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Southern Menu Staple Geechie Boy Mill to Change Name

After calls of appropriation, the company decides to drop its moniker

Geechie Boy grits
Leslie Ryann McKellar

Geechie Boy Mill grits appear on several menus across Charleston, and the rest of the country, but the company has declared it will change its name, because “they want their name to represent them without causing harm or discomfort to anyone.” The owners of the mill, Betsy and Greg Johnsman, inherited the moniker when they purchased the property in 2003. The Johnsmans are not of Gullah Geechie heritage, which caused many people to question the company’s name and the fact that the Johnsmans profited from the title of marginalized people. The Gullah Geechie community descends from the African slaves forced into labor early in the Lowcountry’s history.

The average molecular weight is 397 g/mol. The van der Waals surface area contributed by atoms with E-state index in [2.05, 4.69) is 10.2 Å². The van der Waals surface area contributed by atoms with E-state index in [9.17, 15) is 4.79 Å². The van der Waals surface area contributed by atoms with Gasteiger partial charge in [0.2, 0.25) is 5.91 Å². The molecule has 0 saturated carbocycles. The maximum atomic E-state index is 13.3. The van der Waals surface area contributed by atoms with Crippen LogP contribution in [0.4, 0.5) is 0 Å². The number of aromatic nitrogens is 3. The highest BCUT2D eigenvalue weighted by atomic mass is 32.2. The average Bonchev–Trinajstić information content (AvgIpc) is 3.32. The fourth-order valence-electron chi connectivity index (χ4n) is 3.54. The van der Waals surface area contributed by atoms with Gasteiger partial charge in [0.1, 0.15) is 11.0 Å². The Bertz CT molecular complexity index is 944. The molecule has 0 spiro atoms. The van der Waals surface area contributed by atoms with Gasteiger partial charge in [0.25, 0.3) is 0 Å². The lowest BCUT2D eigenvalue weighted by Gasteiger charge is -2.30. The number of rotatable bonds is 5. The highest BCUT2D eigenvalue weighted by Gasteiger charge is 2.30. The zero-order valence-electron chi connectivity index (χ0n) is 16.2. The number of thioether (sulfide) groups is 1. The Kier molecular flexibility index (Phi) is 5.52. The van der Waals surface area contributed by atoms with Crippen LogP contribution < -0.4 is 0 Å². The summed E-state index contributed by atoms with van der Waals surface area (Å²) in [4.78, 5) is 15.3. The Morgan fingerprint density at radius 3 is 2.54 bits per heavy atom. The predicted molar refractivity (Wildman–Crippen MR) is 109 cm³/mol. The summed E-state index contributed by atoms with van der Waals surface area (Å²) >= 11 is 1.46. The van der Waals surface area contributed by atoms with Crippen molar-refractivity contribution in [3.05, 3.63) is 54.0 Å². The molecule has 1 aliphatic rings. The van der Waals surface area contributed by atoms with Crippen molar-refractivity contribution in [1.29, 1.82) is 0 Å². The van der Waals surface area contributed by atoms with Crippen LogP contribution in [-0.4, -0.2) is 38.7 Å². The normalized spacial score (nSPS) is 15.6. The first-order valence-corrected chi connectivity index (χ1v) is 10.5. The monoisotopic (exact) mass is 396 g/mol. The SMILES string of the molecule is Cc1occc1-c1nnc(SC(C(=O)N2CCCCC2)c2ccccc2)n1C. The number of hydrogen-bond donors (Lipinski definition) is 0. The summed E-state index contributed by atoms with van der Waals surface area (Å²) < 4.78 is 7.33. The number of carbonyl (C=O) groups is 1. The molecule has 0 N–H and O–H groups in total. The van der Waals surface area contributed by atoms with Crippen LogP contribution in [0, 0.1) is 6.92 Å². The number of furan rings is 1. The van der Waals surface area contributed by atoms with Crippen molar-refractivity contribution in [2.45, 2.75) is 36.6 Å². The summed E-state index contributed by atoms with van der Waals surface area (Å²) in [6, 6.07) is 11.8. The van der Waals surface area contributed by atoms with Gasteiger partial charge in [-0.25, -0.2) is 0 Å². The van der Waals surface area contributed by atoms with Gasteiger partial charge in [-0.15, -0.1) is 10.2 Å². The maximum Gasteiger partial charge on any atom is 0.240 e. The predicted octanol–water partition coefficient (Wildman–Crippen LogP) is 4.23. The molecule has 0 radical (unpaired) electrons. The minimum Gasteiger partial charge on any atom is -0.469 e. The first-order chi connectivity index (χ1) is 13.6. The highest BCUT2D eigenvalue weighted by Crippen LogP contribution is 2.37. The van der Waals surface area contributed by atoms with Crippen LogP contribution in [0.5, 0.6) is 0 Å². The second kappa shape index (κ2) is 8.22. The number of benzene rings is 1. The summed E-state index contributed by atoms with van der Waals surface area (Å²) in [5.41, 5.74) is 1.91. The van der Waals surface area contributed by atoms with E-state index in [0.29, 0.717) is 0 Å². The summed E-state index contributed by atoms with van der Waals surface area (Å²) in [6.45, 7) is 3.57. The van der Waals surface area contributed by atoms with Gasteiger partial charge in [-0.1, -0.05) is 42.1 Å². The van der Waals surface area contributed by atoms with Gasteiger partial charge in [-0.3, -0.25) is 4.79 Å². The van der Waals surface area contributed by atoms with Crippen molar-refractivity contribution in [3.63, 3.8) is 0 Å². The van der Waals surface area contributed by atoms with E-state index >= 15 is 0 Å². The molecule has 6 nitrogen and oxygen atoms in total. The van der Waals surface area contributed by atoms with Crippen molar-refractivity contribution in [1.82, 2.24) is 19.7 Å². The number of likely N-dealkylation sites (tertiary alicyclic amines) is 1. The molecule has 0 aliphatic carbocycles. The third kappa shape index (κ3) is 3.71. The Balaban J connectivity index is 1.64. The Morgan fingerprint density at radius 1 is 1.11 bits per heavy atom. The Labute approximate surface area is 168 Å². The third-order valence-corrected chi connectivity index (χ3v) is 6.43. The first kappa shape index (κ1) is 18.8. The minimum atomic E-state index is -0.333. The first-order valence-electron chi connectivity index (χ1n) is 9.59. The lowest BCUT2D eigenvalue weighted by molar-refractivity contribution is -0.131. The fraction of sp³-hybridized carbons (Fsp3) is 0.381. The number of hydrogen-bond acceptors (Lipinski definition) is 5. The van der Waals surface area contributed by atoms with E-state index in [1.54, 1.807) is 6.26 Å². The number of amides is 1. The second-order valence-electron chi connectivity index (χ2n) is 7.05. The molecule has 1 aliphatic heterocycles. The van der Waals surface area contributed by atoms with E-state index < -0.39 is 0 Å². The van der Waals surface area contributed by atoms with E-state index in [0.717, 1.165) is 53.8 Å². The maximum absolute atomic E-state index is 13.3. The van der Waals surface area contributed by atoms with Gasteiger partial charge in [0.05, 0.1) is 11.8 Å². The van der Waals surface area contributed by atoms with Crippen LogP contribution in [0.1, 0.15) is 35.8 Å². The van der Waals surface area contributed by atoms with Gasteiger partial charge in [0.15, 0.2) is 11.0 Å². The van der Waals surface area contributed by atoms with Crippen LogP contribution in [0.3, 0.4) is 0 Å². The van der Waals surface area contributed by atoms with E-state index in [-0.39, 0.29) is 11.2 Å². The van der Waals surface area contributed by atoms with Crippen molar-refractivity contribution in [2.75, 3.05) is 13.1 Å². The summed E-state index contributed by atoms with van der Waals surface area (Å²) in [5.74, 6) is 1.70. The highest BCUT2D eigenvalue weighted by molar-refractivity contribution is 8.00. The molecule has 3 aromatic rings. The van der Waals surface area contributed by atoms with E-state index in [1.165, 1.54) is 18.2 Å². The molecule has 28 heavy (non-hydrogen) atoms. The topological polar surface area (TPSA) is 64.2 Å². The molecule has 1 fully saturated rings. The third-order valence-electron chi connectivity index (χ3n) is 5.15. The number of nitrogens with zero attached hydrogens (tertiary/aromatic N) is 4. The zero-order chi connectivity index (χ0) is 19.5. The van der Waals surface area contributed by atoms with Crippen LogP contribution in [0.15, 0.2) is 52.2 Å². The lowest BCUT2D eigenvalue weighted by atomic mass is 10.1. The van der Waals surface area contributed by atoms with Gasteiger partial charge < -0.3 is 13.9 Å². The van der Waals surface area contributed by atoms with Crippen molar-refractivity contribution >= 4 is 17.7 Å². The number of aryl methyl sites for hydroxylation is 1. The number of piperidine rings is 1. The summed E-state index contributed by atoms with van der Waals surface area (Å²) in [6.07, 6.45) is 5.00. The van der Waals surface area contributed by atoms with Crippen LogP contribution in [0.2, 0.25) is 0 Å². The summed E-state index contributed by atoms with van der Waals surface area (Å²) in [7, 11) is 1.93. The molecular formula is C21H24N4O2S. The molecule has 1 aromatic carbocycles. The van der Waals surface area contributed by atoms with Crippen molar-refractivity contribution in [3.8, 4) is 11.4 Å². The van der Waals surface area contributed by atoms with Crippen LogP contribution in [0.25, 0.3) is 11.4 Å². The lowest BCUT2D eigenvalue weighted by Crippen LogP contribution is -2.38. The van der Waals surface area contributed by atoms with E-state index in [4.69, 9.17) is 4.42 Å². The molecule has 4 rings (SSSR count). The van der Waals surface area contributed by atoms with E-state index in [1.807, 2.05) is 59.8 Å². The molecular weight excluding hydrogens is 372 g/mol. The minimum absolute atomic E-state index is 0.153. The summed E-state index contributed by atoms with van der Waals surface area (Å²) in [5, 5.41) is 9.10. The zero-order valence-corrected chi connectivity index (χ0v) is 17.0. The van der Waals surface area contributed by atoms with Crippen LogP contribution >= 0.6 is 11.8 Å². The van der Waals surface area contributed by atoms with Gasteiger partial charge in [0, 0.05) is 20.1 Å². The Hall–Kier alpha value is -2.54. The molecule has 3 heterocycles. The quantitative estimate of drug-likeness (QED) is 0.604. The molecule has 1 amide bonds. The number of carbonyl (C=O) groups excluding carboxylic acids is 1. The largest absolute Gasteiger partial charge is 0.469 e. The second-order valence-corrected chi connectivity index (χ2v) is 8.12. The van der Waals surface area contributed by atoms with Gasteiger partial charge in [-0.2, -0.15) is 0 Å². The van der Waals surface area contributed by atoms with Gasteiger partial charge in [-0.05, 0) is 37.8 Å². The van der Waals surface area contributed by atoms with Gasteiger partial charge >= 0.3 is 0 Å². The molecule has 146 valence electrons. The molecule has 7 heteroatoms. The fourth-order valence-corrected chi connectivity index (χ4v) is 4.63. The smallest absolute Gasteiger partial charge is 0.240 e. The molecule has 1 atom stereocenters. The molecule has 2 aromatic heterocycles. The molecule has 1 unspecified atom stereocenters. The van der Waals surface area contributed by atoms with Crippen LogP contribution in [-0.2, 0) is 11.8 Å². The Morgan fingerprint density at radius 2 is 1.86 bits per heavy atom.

“We have taken the first steps in the process to make this change. What will not change is our commitment to providing the highest quality products to our customers,” said the owners. “We appreciate all of the concern we have received recently, and we have taken it to heart. Once all the legal requirements are met and the paperwork is complete, we will announce our new name. Thank you for your patience as we make this transition.”

Many advocates against the brand took to social media to speak out, including celebrity chef Samin Nosrat. After the upswell of concern, the Johnsmans made the announcement of the change.

Geechie Boy Mill Drops Its Brand in Favor of a Name That Won’t ‘Cause Harm or Discomfort’ [P&C]

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